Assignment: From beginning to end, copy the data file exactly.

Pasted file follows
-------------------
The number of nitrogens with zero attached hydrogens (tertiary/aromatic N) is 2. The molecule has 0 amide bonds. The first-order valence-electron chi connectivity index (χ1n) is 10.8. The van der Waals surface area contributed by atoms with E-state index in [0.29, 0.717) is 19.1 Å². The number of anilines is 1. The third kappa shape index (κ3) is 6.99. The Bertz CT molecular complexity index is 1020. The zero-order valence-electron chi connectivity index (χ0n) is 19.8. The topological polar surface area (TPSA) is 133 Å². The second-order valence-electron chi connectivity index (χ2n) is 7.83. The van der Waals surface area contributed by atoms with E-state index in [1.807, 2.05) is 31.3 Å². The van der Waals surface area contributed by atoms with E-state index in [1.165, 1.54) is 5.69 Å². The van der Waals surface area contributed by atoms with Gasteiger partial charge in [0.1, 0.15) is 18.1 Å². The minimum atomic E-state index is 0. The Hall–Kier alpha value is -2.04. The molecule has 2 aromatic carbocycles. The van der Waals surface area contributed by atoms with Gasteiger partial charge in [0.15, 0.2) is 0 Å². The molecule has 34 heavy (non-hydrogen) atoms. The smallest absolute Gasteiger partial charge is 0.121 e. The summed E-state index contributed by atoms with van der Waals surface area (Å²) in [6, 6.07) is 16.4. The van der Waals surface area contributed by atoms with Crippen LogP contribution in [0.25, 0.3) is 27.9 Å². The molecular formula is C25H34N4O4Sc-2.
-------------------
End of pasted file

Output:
The number of nitrogens with zero attached hydrogens (tertiary/aromatic N) is 2. The molecule has 0 amide bonds. The first-order valence-electron chi connectivity index (χ1n) is 10.8. The van der Waals surface area contributed by atoms with E-state index in [0.29, 0.717) is 19.1 Å². The number of anilines is 1. The third kappa shape index (κ3) is 6.99. The Bertz CT molecular complexity index is 1020. The zero-order valence-electron chi connectivity index (χ0n) is 19.8. The topological polar surface area (TPSA) is 133 Å². The second-order valence-electron chi connectivity index (χ2n) is 7.83. The van der Waals surface area contributed by atoms with E-state index in [1.807, 2.05) is 31.3 Å². The van der Waals surface area contributed by atoms with E-state index in [1.165, 1.54) is 5.69 Å². The van der Waals surface area contributed by atoms with Gasteiger partial charge in [0.1, 0.15) is 18.1 Å². The minimum atomic E-state index is 0. The Hall–Kier alpha value is -2.04. The molecule has 2 aromatic carbocycles. The van der Waals surface area contributed by atoms with Gasteiger partial charge in [0.15, 0.2) is 0 Å². The molecule has 34 heavy (non-hydrogen) atoms. The smallest absolute Gasteiger partial charge is 0.121 e. The summed E-state index contributed by atoms with van der Waals surface area (Å²) in [6, 6.07) is 16.4. The van der Waals surface area contributed by atoms with Crippen LogP contribution in [0.25, 0.3) is 27.9 Å². The molecular formula is C25H34N4O4Sc-2.